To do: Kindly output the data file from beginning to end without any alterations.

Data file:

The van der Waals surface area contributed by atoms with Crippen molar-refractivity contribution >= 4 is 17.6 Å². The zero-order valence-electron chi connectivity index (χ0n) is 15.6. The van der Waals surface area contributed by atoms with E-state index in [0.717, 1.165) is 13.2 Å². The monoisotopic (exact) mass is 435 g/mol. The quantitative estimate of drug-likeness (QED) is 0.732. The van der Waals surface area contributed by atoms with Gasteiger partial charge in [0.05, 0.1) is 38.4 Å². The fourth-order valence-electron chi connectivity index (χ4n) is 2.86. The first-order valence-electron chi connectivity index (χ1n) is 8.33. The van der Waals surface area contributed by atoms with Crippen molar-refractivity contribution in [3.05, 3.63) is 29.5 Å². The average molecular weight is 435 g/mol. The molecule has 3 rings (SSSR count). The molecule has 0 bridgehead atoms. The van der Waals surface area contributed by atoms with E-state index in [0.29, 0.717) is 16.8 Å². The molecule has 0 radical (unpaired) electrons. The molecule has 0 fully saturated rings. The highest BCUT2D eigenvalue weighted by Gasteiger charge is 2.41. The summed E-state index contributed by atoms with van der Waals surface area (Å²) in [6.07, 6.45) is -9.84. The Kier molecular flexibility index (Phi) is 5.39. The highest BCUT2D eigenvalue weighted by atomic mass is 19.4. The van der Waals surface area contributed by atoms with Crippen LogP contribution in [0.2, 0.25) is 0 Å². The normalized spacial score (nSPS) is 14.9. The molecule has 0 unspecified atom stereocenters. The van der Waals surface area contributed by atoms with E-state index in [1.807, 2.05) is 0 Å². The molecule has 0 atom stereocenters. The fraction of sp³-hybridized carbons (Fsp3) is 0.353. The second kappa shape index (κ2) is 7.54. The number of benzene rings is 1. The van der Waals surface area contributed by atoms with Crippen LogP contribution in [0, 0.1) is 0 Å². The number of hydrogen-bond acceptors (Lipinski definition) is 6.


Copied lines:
The van der Waals surface area contributed by atoms with Crippen molar-refractivity contribution >= 4 is 17.6 Å². The zero-order valence-electron chi connectivity index (χ0n) is 15.6. The van der Waals surface area contributed by atoms with E-state index in [0.717, 1.165) is 13.2 Å². The monoisotopic (exact) mass is 435 g/mol. The quantitative estimate of drug-likeness (QED) is 0.732. The van der Waals surface area contributed by atoms with Gasteiger partial charge in [0.05, 0.1) is 38.4 Å². The fourth-order valence-electron chi connectivity index (χ4n) is 2.86. The first-order valence-electron chi connectivity index (χ1n) is 8.33. The van der Waals surface area contributed by atoms with Crippen molar-refractivity contribution in [3.05, 3.63) is 29.5 Å². The average molecular weight is 435 g/mol. The molecule has 3 rings (SSSR count). The molecule has 0 bridgehead atoms. The van der Waals surface area contributed by atoms with E-state index in [0.29, 0.717) is 16.8 Å². The molecule has 0 radical (unpaired) electrons. The molecule has 0 fully saturated rings. The highest BCUT2D eigenvalue weighted by Gasteiger charge is 2.41. The summed E-state index contributed by atoms with van der Waals surface area (Å²) in [6.07, 6.45) is -9.84. The Kier molecular flexibility index (Phi) is 5.39. The highest BCUT2D eigenvalue weighted by atomic mass is 19.4. The van der Waals surface area contributed by atoms with Crippen LogP contribution in [0.2, 0.25) is 0 Å². The normalized spacial score (nSPS) is 14.9. The molecule has 0 unspecified atom stereocenters. The van der Waals surface area contributed by atoms with E-state index in [1.807, 2.05) is 0 Å². The molecule has 0 atom stereocenters. The fraction of sp³-hybridized carbons (Fsp3) is 0.353. The second kappa shape index (κ2) is 7.54. The number of benzene rings is 1. The van der Waals surface area contributed by atoms with Crippen LogP contribution in [0, 0.1) is 0 Å². The number of hydrogen-bond acceptors (Lipinski definition) is 6.